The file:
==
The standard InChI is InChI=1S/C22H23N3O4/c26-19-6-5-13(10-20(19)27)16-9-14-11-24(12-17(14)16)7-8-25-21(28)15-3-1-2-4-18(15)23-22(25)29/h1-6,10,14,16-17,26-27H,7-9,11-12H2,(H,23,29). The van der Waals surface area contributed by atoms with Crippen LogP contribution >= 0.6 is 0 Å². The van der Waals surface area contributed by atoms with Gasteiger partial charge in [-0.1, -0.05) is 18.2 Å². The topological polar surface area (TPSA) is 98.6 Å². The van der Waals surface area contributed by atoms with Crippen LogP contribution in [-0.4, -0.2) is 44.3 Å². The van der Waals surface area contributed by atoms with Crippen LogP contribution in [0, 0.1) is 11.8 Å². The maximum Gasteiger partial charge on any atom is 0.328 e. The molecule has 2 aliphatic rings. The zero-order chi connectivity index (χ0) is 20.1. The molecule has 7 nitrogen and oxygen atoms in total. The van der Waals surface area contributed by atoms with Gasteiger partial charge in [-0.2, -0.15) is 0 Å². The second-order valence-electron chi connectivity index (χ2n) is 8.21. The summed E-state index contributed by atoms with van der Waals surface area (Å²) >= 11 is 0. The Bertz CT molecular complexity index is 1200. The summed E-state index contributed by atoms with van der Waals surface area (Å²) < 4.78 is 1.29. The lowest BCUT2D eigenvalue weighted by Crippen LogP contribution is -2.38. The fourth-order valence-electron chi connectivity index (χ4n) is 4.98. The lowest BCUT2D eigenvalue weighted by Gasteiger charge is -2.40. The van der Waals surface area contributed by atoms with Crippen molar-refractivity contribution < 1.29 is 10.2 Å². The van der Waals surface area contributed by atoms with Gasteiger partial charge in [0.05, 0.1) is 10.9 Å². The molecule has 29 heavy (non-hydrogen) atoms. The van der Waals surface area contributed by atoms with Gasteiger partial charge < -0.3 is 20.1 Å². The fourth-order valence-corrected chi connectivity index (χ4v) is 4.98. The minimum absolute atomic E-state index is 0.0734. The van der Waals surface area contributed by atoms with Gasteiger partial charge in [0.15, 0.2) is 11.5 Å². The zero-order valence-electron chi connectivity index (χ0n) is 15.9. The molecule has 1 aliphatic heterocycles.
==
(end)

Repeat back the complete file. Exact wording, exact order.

The standard InChI is InChI=1S/C22H23N3O4/c26-19-6-5-13(10-20(19)27)16-9-14-11-24(12-17(14)16)7-8-25-21(28)15-3-1-2-4-18(15)23-22(25)29/h1-6,10,14,16-17,26-27H,7-9,11-12H2,(H,23,29). The van der Waals surface area contributed by atoms with Crippen LogP contribution >= 0.6 is 0 Å². The van der Waals surface area contributed by atoms with Gasteiger partial charge in [-0.1, -0.05) is 18.2 Å². The topological polar surface area (TPSA) is 98.6 Å². The van der Waals surface area contributed by atoms with Crippen LogP contribution in [-0.4, -0.2) is 44.3 Å². The van der Waals surface area contributed by atoms with Crippen LogP contribution in [0, 0.1) is 11.8 Å². The maximum Gasteiger partial charge on any atom is 0.328 e. The molecule has 2 aliphatic rings. The zero-order chi connectivity index (χ0) is 20.1. The molecule has 7 nitrogen and oxygen atoms in total. The van der Waals surface area contributed by atoms with Gasteiger partial charge in [-0.2, -0.15) is 0 Å². The second-order valence-electron chi connectivity index (χ2n) is 8.21. The summed E-state index contributed by atoms with van der Waals surface area (Å²) >= 11 is 0. The Bertz CT molecular complexity index is 1200. The summed E-state index contributed by atoms with van der Waals surface area (Å²) < 4.78 is 1.29. The lowest BCUT2D eigenvalue weighted by Crippen LogP contribution is -2.38. The fourth-order valence-electron chi connectivity index (χ4n) is 4.98. The lowest BCUT2D eigenvalue weighted by Gasteiger charge is -2.40. The van der Waals surface area contributed by atoms with Crippen molar-refractivity contribution < 1.29 is 10.2 Å². The van der Waals surface area contributed by atoms with Gasteiger partial charge in [0.05, 0.1) is 10.9 Å². The molecule has 29 heavy (non-hydrogen) atoms. The van der Waals surface area contributed by atoms with Gasteiger partial charge < -0.3 is 20.1 Å². The fourth-order valence-corrected chi connectivity index (χ4v) is 4.98. The minimum absolute atomic E-state index is 0.0734. The van der Waals surface area contributed by atoms with Gasteiger partial charge in [0.15, 0.2) is 11.5 Å². The zero-order valence-electron chi connectivity index (χ0n) is 15.9. The molecule has 1 aliphatic heterocycles.